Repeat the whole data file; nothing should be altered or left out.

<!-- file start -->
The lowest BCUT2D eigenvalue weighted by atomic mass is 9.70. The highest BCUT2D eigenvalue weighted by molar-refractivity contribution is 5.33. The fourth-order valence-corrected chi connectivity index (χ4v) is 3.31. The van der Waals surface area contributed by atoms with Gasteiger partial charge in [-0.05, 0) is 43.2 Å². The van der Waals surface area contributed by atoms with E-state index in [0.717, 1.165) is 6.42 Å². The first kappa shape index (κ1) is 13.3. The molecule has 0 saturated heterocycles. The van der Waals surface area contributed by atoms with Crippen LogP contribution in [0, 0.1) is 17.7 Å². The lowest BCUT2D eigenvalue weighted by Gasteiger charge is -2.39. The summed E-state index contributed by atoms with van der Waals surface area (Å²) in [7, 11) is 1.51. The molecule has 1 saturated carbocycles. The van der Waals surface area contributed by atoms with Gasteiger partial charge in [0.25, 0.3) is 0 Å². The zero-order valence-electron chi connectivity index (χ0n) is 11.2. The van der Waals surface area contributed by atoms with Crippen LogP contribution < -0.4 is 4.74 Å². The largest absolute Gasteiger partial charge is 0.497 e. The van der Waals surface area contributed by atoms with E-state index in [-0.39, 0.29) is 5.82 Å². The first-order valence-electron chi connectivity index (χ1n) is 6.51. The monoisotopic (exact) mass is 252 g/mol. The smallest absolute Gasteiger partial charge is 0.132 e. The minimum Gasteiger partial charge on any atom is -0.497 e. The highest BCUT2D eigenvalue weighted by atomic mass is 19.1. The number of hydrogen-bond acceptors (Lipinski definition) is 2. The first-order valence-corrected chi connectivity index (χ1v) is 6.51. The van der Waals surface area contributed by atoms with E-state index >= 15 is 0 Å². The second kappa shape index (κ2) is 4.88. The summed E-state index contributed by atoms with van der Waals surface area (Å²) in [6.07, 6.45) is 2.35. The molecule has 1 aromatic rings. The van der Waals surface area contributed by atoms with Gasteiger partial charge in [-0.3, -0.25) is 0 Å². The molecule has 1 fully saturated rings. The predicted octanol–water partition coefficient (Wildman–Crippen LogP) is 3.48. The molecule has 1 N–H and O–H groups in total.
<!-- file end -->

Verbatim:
The lowest BCUT2D eigenvalue weighted by atomic mass is 9.70. The highest BCUT2D eigenvalue weighted by molar-refractivity contribution is 5.33. The fourth-order valence-corrected chi connectivity index (χ4v) is 3.31. The van der Waals surface area contributed by atoms with Gasteiger partial charge in [-0.05, 0) is 43.2 Å². The van der Waals surface area contributed by atoms with E-state index in [0.717, 1.165) is 6.42 Å². The first kappa shape index (κ1) is 13.3. The molecule has 0 saturated heterocycles. The van der Waals surface area contributed by atoms with Crippen LogP contribution in [0, 0.1) is 17.7 Å². The lowest BCUT2D eigenvalue weighted by Gasteiger charge is -2.39. The summed E-state index contributed by atoms with van der Waals surface area (Å²) in [7, 11) is 1.51. The molecule has 1 saturated carbocycles. The van der Waals surface area contributed by atoms with Gasteiger partial charge in [0.25, 0.3) is 0 Å². The zero-order valence-electron chi connectivity index (χ0n) is 11.2. The van der Waals surface area contributed by atoms with Crippen LogP contribution < -0.4 is 4.74 Å². The largest absolute Gasteiger partial charge is 0.497 e. The van der Waals surface area contributed by atoms with E-state index in [-0.39, 0.29) is 5.82 Å². The first-order valence-electron chi connectivity index (χ1n) is 6.51. The monoisotopic (exact) mass is 252 g/mol. The smallest absolute Gasteiger partial charge is 0.132 e. The minimum Gasteiger partial charge on any atom is -0.497 e. The highest BCUT2D eigenvalue weighted by atomic mass is 19.1. The number of hydrogen-bond acceptors (Lipinski definition) is 2. The first-order valence-corrected chi connectivity index (χ1v) is 6.51. The van der Waals surface area contributed by atoms with E-state index >= 15 is 0 Å². The second kappa shape index (κ2) is 4.88. The summed E-state index contributed by atoms with van der Waals surface area (Å²) in [6.07, 6.45) is 2.35. The molecule has 1 aromatic rings. The van der Waals surface area contributed by atoms with Gasteiger partial charge in [-0.3, -0.25) is 0 Å². The molecule has 1 fully saturated rings. The predicted octanol–water partition coefficient (Wildman–Crippen LogP) is 3.48. The molecule has 1 N–H and O–H groups in total.